Square Foot Gardening
My allotment is rather too large for our needs and for my free time so in 2012 I am planning some changes. The first is to grow more flowers since once sown or planted there are several varieties that take up space (keeping the weeds at bay), flower for months on end and require very little attention. The other change will be to divide one of the very large beds up into squares for better management and productivity.
Square Foot Gardening emerged about 25 years ago when an American vegetable grower Mel Bartholomew, became aware of the challenge, and regular disappointments, felt by new vegetable gardeners. He recognised that the enthusiasm expressed in early spring, when sowing and planting a large plot, was rapidly followed by feeling overwhelmed by the work. Then a glut of crops on one hand can often be followed by various failures on the other. Dividing the plot into squares makes planning and sowing and planting much more manageable and is at the same time aesthetically pleasing. Space and time is reduced since the area is cultivated intensely and the timing for repeat sowing is easier to plan for.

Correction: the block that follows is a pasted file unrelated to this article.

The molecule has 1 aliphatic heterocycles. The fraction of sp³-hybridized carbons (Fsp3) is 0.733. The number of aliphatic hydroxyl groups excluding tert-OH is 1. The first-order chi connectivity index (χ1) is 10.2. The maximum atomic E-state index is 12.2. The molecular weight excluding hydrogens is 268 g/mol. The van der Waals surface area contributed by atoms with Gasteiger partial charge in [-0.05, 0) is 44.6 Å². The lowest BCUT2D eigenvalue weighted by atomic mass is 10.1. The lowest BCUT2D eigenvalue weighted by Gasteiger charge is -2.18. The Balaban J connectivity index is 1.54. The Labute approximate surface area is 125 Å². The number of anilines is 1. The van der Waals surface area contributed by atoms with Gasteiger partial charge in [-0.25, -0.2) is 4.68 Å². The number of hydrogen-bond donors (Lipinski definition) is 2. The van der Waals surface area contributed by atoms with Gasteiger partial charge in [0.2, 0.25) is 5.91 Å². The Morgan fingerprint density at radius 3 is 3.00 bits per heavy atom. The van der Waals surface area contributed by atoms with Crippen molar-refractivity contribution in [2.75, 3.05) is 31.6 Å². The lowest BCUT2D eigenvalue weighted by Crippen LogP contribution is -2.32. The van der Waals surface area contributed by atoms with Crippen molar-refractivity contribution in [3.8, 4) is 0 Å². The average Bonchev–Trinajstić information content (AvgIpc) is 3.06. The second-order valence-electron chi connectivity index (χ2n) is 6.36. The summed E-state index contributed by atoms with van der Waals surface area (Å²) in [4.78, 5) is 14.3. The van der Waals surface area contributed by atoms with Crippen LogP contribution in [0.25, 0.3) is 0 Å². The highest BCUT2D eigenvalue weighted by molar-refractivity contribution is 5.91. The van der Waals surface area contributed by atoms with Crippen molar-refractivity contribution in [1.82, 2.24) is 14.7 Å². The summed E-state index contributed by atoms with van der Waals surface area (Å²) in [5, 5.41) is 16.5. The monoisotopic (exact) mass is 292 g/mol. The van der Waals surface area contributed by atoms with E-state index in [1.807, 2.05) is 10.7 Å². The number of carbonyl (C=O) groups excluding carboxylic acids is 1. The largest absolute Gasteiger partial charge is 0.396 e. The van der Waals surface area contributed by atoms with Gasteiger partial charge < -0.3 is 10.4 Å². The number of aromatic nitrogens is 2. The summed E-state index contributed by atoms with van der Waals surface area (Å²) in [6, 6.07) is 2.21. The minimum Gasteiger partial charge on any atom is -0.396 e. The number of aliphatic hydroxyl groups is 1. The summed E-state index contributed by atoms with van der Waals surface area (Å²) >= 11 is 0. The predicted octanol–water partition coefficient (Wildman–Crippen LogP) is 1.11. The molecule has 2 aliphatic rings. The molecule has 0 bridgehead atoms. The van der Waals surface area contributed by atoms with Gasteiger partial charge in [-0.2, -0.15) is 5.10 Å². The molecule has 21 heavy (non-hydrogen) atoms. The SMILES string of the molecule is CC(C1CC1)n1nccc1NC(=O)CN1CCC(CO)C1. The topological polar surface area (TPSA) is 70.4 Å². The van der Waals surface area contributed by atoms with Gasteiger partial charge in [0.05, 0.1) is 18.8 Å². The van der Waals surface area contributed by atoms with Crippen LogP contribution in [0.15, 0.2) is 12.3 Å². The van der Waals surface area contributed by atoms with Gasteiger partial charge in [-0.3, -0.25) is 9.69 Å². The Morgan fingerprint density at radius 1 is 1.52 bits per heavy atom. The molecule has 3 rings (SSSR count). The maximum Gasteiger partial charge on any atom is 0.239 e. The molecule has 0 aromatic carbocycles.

So my aim is to experiment on the largest bed which is currently covered with tarpaulin having had a heavy mulch of organic matter in late winter. I’ll divide it into four squares across and eight squares the length of it. On the outer edges a mixture of French marigolds, dwarf nasturtiums and chives can frame the bed. Ideally the squares should measure between 1.2m or 1.4m but less will work if the bed size dictates. Next week I’ll measure it up and draw a rough plan in my allotment journal. On the ground the divisions will be delineated simply with canes or garden string laid across and down the length of the bed.
Sprawling plants such as courgettes and squashes and very tall plants like runner beans, purple sprouting broccoli and sweetcorn can be planted in other beds on the allotment. Main crop onions and spuds can also follow the rotation beds elsewhere. In spring I’ll direct sow seeds into the squares starting with salad leaves -red in one and bright green in another. Radishes, carrots, beetroot, pak choi, rocket, spring onions and saladini seeds can also be sown directly in each square. Pot-raised seedlings of tomatoes, leeks, garlic, dwarf beans, Cavola nero, Spring cabbages and perpetual spinach can be planted mid-summer in all the remaining squares.
Now that I’ve committed to the project I’ll be blogging regular up-dates with photos throughout the year.
My other challenge is week 9 of cut flowers from the garden. It’s getting difficult but here is a small pot of one very sweet Helleborus argutifolius plus some intensely scented Viburnum (hanging over the wall from my neighbour’s garden) and more Euphorbia wulfennii.